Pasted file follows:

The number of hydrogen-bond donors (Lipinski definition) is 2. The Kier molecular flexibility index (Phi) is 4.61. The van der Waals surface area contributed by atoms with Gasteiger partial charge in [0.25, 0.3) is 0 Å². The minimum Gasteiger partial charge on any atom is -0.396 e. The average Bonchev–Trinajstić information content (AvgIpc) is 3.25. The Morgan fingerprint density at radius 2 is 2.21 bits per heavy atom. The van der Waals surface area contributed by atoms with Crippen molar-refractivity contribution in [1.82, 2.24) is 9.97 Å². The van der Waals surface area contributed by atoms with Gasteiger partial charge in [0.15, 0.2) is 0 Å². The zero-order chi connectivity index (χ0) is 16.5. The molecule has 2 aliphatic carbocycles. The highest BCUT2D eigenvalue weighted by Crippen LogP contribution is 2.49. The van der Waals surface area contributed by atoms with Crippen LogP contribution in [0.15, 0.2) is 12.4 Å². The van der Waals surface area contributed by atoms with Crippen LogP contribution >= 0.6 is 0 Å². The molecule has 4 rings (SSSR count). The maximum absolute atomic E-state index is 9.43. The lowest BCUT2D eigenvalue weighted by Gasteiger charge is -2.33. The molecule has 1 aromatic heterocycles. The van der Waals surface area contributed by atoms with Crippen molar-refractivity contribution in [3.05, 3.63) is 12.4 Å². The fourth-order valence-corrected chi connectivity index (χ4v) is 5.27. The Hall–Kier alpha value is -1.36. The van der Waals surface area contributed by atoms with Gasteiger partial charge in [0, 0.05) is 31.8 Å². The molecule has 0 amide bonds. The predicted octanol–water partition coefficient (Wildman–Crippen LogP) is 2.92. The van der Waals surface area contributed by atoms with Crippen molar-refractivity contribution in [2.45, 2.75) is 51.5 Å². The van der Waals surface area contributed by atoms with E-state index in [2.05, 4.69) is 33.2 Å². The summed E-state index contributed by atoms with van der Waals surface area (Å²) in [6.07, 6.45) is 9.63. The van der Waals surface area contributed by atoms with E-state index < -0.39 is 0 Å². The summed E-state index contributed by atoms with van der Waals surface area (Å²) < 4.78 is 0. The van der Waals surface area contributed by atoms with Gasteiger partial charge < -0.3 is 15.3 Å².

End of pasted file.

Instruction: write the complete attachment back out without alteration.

The number of hydrogen-bond donors (Lipinski definition) is 2. The Kier molecular flexibility index (Phi) is 4.61. The van der Waals surface area contributed by atoms with Gasteiger partial charge in [0.25, 0.3) is 0 Å². The minimum Gasteiger partial charge on any atom is -0.396 e. The average Bonchev–Trinajstić information content (AvgIpc) is 3.25. The Morgan fingerprint density at radius 2 is 2.21 bits per heavy atom. The van der Waals surface area contributed by atoms with Crippen molar-refractivity contribution in [1.82, 2.24) is 9.97 Å². The van der Waals surface area contributed by atoms with Gasteiger partial charge in [0.15, 0.2) is 0 Å². The zero-order chi connectivity index (χ0) is 16.5. The molecule has 2 aliphatic carbocycles. The highest BCUT2D eigenvalue weighted by Crippen LogP contribution is 2.49. The van der Waals surface area contributed by atoms with Crippen LogP contribution in [0.15, 0.2) is 12.4 Å². The van der Waals surface area contributed by atoms with Crippen LogP contribution >= 0.6 is 0 Å². The molecule has 4 rings (SSSR count). The maximum absolute atomic E-state index is 9.43. The lowest BCUT2D eigenvalue weighted by Gasteiger charge is -2.33. The molecule has 1 aromatic heterocycles. The van der Waals surface area contributed by atoms with Crippen molar-refractivity contribution in [3.05, 3.63) is 12.4 Å². The fourth-order valence-corrected chi connectivity index (χ4v) is 5.27. The Hall–Kier alpha value is -1.36. The van der Waals surface area contributed by atoms with Gasteiger partial charge in [0, 0.05) is 31.8 Å². The molecule has 0 amide bonds. The predicted octanol–water partition coefficient (Wildman–Crippen LogP) is 2.92. The van der Waals surface area contributed by atoms with Crippen molar-refractivity contribution in [2.45, 2.75) is 51.5 Å². The van der Waals surface area contributed by atoms with E-state index in [2.05, 4.69) is 33.2 Å². The summed E-state index contributed by atoms with van der Waals surface area (Å²) in [6.07, 6.45) is 9.63. The van der Waals surface area contributed by atoms with E-state index < -0.39 is 0 Å². The summed E-state index contributed by atoms with van der Waals surface area (Å²) < 4.78 is 0. The van der Waals surface area contributed by atoms with Gasteiger partial charge < -0.3 is 15.3 Å².